When our water goes to the treatment plant, it goes through a fairly lengthy process. First, the plant workers add a substance called alum. This is a double sulfate salt and it creates the first step called sedimentation.
Much like when your body clots blood cells together to form a scab, alum pulls contaminates together, forming heavy clots that sink to the bottom of the tank. The now cleaner water goes through layers of sand, gravel, and charcoal to filter it more. Finally, the plant adds chemicals that kill off bacteria.
What you’re left with is relatively clean drinking water. At this point, how great would you say your water quality is? Unfortunately, another threat lurks in the water: dissolved pharmaceuticals.
The idea of drugs in your water is scary. How do they get there? How do they get past the filtration system? Well, when you take a pill, your body absorbs some of the medicine, but it expels whatever it can’t use. The dissolved medicine goes into the sewage system and then into the treatment plants.
Unfortunately, substances can slip through the filtration system, so we’re left with traces of drugs in our tap. We’ve put together a list of some of the most common ones because you deserve to know what’s going into your body.
Carbamazepine is an anticonvulsant. That means it is given to epileptic individuals to prevent seizures. That doesn’t seem so bad, right? There is nothing wrong with having fewer seizures.
Wrong! Anticonvulsants have been linked to lower IQs in children. While that is worth it to prevent seizures, children that are not prone to them should avoid them. Carbamazepine is also not recommended for pregnant women, as it can harm the baby.
It can also affect your bone marrow health and lead to suicidal thoughts. While it is very effective for its intended use, the side effects mean you don’t want this in your drinking water.
Meprobamate is an anti-anxiety drug. Even in its intended demographic, the drug has some serious health issues. It is very addictive and patients that go off the medication too quickly can have fatal withdrawal.
In 2008, Europe actually decided that the risks of treatment outweigh the benefits. Canada stopped its use in 2012. If the risks were too high for people that actually needed it, what harmful effects could it have on the unsuspecting public?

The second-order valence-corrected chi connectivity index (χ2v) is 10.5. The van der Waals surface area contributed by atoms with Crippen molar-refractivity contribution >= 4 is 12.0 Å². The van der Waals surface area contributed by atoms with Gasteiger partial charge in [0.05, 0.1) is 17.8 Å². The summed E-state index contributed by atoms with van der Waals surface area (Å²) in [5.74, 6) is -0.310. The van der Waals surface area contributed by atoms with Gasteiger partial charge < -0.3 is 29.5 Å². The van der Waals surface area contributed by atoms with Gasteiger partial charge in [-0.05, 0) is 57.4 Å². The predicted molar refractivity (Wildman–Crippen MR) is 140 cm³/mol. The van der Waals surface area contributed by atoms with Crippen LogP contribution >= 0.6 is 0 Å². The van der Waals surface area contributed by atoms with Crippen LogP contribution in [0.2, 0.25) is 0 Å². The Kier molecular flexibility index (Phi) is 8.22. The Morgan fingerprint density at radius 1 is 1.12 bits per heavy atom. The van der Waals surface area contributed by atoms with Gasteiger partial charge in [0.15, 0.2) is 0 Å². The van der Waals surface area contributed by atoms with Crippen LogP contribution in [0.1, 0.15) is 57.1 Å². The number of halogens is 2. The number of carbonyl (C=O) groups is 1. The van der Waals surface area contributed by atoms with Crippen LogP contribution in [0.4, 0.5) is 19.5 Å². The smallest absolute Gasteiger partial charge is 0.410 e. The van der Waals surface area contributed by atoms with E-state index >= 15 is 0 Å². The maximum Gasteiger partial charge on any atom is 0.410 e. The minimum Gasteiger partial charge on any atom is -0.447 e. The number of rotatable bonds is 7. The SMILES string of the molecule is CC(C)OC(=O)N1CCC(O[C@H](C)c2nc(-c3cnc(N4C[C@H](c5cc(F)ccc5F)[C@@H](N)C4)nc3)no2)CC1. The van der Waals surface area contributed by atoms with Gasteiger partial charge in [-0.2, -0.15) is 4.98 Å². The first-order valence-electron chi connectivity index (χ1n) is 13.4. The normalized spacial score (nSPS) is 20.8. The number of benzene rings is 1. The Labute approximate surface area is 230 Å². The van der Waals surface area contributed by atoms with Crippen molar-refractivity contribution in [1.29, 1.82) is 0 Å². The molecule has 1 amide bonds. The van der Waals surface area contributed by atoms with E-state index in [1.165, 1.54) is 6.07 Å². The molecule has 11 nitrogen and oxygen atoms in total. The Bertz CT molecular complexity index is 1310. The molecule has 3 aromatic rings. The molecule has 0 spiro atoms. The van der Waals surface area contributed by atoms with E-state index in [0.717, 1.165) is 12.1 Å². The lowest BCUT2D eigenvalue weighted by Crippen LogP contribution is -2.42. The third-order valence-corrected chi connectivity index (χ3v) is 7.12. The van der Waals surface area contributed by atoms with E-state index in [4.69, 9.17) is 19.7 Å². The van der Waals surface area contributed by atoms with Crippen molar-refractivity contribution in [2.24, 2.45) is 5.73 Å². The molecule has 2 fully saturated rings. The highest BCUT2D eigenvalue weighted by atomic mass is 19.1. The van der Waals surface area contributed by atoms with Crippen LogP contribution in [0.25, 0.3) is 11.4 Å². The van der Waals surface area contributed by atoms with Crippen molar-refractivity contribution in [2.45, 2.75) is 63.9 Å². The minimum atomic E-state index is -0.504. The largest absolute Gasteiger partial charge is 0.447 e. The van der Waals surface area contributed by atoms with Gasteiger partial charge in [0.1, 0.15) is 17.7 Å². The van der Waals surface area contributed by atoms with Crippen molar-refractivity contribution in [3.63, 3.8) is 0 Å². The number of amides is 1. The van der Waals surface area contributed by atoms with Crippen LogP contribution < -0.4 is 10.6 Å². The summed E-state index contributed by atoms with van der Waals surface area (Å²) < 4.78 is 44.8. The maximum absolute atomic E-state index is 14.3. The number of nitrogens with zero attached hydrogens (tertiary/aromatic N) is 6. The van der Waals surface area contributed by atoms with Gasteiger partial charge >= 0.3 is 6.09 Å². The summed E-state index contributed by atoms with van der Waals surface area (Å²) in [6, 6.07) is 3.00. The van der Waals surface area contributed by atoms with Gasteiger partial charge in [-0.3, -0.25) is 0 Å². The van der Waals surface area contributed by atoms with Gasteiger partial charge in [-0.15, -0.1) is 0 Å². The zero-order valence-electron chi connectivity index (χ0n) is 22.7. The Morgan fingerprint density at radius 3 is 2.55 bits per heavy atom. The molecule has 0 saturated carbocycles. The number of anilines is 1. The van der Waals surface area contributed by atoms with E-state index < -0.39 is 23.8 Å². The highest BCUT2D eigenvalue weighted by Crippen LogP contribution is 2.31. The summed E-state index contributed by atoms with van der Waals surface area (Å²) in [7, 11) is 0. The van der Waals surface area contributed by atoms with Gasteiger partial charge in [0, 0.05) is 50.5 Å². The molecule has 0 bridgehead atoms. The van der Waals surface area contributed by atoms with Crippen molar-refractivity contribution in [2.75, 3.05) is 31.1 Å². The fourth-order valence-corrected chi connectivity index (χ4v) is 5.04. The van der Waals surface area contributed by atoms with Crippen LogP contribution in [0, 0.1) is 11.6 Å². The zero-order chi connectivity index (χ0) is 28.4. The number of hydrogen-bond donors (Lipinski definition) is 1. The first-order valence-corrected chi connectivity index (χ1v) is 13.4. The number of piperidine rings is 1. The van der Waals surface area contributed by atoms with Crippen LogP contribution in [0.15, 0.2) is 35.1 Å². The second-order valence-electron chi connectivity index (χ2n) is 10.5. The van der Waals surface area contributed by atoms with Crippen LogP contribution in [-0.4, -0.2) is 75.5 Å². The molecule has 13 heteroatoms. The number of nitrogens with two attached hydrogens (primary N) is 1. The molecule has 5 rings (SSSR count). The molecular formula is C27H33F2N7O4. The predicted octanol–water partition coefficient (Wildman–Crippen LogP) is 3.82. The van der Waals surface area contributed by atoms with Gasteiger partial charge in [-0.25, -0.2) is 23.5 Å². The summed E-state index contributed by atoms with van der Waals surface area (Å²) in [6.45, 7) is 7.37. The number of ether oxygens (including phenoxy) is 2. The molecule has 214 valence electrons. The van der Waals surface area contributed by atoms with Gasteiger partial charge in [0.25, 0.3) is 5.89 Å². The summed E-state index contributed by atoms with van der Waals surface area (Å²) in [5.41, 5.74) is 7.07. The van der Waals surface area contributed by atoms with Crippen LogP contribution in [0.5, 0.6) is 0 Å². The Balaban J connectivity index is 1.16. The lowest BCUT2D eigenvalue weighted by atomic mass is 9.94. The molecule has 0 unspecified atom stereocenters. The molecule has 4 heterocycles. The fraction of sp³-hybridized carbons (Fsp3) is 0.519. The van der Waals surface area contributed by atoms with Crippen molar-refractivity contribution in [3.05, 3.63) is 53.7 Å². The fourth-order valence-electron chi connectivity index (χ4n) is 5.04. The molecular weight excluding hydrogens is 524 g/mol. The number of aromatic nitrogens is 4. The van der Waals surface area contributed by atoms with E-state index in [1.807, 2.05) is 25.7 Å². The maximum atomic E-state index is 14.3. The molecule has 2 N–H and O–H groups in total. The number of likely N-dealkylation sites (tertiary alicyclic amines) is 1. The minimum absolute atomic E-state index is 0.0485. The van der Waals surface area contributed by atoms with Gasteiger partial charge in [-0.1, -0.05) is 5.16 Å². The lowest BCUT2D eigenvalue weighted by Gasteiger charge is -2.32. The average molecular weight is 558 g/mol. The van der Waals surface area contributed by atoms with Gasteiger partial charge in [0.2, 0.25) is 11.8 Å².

We all know the risks of antibiotics. Overuse leads to resistant bacteria. Many medical professionals have scaled back their use. However, they’re still prevalent. If you’re cautious about using antibiotics when you have an actual infection, you definitely do not want it unwittingly entering your body.
Not only does antibiotic overuse lead to super germs, but it also kills off the good bacteria. That’s why doctors always recommend a probiotic supplement after treatment. However, when we do not know that we are being exposed, we can’t take the steps we need.
Naproxen is a pain reliever. It’s used to treat acute pain, especially with chronic conditions. While it’s normally a safe drug, it is an anti-inflammatory. This comes with a hefty set of risks associated with overuse. Stomach bleeding, liver problems, and kidney failure are just a few of them. Naproxen has also been linked to a higher risk of heart attack and stroke.
Both testosterone and progesterone were found in drinking water in Chicago. Adding extra hormones into your body without medical supervision can be dangerous.
Testosterone has been linked to a higher risk of blood clots and stroke. Both of these are incredibly dangerous. Especially if you are at high risk already, you should not be ingesting the hormone. On the less dangerous end, testosterone can also cause acne and irritability.
Progesterone, a hormone involved in the menstrual cycle, has its own set of risks. It’s been linked to a higher chance of breast and ovarian cancer, the latter of which is one of the deadliest.
While we’ve named a few with specifically known side effects, they only scratch the surface. Pretty much every medication people take will end up leaving traces in our drinking water. There can be complications with other medicines, issues with pre-existing conditions, or even just harmful outcomes down the road.
As of now, the US government has no protocol for this kind of contamination. There is neither a regulation on acceptable levels nor a requirement to test for drugs.